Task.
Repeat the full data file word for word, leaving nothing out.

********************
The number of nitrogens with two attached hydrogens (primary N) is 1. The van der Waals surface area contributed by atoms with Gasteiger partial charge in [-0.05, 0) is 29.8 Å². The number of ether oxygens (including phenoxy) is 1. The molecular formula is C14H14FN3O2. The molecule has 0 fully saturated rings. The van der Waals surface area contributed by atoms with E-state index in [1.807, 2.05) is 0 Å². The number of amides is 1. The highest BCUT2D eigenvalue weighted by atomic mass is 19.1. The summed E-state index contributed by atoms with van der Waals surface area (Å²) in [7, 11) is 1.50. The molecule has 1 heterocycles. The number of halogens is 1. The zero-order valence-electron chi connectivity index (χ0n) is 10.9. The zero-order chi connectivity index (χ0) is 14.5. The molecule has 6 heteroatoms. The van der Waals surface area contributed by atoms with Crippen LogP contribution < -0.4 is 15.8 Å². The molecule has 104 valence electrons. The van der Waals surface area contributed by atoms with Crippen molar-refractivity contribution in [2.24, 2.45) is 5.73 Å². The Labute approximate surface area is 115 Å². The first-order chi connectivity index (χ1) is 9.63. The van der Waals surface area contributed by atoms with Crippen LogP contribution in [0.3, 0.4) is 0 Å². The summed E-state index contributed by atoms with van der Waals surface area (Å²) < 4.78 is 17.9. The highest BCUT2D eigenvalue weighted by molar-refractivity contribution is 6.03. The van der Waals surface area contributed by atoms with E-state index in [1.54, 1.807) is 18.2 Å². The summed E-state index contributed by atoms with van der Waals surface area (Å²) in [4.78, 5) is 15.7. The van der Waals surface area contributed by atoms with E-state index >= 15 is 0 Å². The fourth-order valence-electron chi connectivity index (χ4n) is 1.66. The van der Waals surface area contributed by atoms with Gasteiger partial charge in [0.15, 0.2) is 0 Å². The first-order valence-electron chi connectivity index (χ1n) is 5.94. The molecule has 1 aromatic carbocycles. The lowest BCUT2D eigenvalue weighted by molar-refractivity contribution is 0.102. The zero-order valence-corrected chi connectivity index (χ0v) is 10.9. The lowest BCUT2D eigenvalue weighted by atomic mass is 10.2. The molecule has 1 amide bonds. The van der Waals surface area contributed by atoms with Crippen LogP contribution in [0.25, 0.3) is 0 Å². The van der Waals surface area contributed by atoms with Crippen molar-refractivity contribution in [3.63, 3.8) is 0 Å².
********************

The number of nitrogens with two attached hydrogens (primary N) is 1. The van der Waals surface area contributed by atoms with Gasteiger partial charge in [-0.05, 0) is 29.8 Å². The number of ether oxygens (including phenoxy) is 1. The molecular formula is C14H14FN3O2. The molecule has 0 fully saturated rings. The van der Waals surface area contributed by atoms with E-state index in [1.807, 2.05) is 0 Å². The number of amides is 1. The highest BCUT2D eigenvalue weighted by atomic mass is 19.1. The summed E-state index contributed by atoms with van der Waals surface area (Å²) in [7, 11) is 1.50. The molecule has 1 heterocycles. The number of halogens is 1. The zero-order valence-electron chi connectivity index (χ0n) is 10.9. The zero-order chi connectivity index (χ0) is 14.5. The molecule has 6 heteroatoms. The van der Waals surface area contributed by atoms with Crippen LogP contribution < -0.4 is 15.8 Å². The molecule has 104 valence electrons. The van der Waals surface area contributed by atoms with Crippen molar-refractivity contribution in [2.24, 2.45) is 5.73 Å². The Labute approximate surface area is 115 Å². The first-order chi connectivity index (χ1) is 9.63. The van der Waals surface area contributed by atoms with Crippen LogP contribution in [0.3, 0.4) is 0 Å². The summed E-state index contributed by atoms with van der Waals surface area (Å²) < 4.78 is 17.9. The highest BCUT2D eigenvalue weighted by molar-refractivity contribution is 6.03. The van der Waals surface area contributed by atoms with E-state index in [1.54, 1.807) is 18.2 Å². The summed E-state index contributed by atoms with van der Waals surface area (Å²) in [4.78, 5) is 15.7. The van der Waals surface area contributed by atoms with E-state index >= 15 is 0 Å². The fourth-order valence-electron chi connectivity index (χ4n) is 1.66. The van der Waals surface area contributed by atoms with Gasteiger partial charge in [0.15, 0.2) is 0 Å². The first-order valence-electron chi connectivity index (χ1n) is 5.94. The molecule has 1 aromatic carbocycles. The lowest BCUT2D eigenvalue weighted by molar-refractivity contribution is 0.102. The zero-order valence-corrected chi connectivity index (χ0v) is 10.9. The lowest BCUT2D eigenvalue weighted by atomic mass is 10.2. The molecule has 1 amide bonds. The van der Waals surface area contributed by atoms with Crippen LogP contribution in [0.25, 0.3) is 0 Å². The van der Waals surface area contributed by atoms with Crippen molar-refractivity contribution in [3.63, 3.8) is 0 Å².